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AG Moody and FTC Take Action to Shut Down Illegal Business Practices by Chargeback Company Impeding Consumers Disputing Credit Card Charges

AG Moody and FTC Take Action to Shut Down Illegal Business Practices by Chargeback Company Impeding Consumers Disputing Credit Card Charges

TALLAHASSEE, Fla.—Attorney General Ashley Moody is taking action against a company for helping businesses avoid credit card chargebacks from consumers. In a complaint filed in federal court, Attorney General Moody and the Federal Trade Commission allege that Chargebacks911 and its owners, Gary Cardone and Monica Eaton Cardone, are engaging in deceptive and unfair practices in violation of Florida law and the FTC Act by wrongfully impeding consumers’ attempts to dispute credit card charges through the chargeback process.

Attorney General Ashley Moody said, “This company helped businesses fight consumer challenges to credit card charges—using fake evidence. My Consumer Protection team, with the Federal Trade Commission, filed an action to shut down this fraudulent chargeback company, and will continue fighting on behalf of Floridians.”

The chargeback process is a key protection for consumers who wish to contest unwanted, fraudulent, or incorrect credit card charges. When a consumer sees an unauthorized charge, or one for which the promised goods of services didn’t arrive, the consumer can dispute the charge with the credit card company. The company then contacts the merchant’s credit card company for information and determines whether to reverse the charge or not.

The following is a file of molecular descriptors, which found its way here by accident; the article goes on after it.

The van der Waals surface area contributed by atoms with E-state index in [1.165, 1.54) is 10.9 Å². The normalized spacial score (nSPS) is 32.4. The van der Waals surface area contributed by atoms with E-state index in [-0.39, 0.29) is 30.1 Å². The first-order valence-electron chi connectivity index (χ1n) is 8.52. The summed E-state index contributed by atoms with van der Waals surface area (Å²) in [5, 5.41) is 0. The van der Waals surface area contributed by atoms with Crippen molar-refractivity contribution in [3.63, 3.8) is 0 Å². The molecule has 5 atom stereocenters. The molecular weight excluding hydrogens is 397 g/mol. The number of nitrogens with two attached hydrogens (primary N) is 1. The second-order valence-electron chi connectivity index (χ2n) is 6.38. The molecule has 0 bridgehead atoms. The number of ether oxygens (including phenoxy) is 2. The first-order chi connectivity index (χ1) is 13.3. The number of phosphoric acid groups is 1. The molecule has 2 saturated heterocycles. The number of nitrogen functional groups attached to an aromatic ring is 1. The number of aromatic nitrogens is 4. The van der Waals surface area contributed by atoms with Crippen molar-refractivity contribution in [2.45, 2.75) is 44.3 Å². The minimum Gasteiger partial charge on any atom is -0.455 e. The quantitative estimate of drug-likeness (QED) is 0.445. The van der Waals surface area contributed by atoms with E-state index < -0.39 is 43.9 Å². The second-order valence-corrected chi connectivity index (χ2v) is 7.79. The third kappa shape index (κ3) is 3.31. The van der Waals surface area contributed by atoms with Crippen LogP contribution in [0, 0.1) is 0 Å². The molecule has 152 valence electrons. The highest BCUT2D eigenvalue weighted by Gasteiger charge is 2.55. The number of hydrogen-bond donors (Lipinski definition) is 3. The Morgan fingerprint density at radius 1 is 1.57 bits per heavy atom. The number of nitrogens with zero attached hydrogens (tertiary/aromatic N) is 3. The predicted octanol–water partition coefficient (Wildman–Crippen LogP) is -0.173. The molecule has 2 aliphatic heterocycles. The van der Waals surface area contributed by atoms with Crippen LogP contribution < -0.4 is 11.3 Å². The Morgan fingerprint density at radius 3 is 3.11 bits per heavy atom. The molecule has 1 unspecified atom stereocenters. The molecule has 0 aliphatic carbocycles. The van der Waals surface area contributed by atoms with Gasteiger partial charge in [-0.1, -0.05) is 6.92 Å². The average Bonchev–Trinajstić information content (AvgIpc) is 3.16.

According to the complaint, Chargebacks911 helped disreputable businesses reject consumer credit card chargeback requests. The complaint states that Chargebacks911 regularly sent screenshots on behalf of client businesses to credit card companies that supposedly show that consumers agreed to the disputed charges cited in the chargeback request—often recurring monthly subscription charges. The complaint alleges that, in many instances, these screenshots are not from the website where consumers made the disputed purchases and that the company ignored clear warning signs of the website screenshots being misleading.

The complaint also charges that Chargebacks911 used a system called Value Added Promotions, allowing the company’s clients to run numerous small-dollar transactions via prepaid debit cards. By doing so, clients could raise their total number of transactions, lowering the percentage of charges disputed by consumers. The percentage of chargebacks a company faces plays a role in the level of scrutiny a company receives from credit card companies; a higher percentage of disputed charges will likely lead to more scrutiny.

In the complaint, Attorney General Moody and the FTC note that Chargebacks911 served numerous companies previously sued by the FTC for deceiving consumers, including Apex Capital, F9 Advertising and AH Media. The complaint notes that Chargebacks911 disputed tens of thousands of chargebacks on behalf of each of those disreputable companies.

In many instances, according to the complaint, Chargebacks911 submitted screenshots of websites on behalf of Apex Capital and AH Media where the name of the product on the sites in the screenshots did not match the brand name of the product for the disputed purchase. According to the complaint, Chargebacks911 regularly overlooked other suspicious behaviors, including when clients used many different merchant accounts to process charges.

Attorney General Moody and the FTC are asking the court to stop the defendants’ alleged illegal activities and order monetary relief.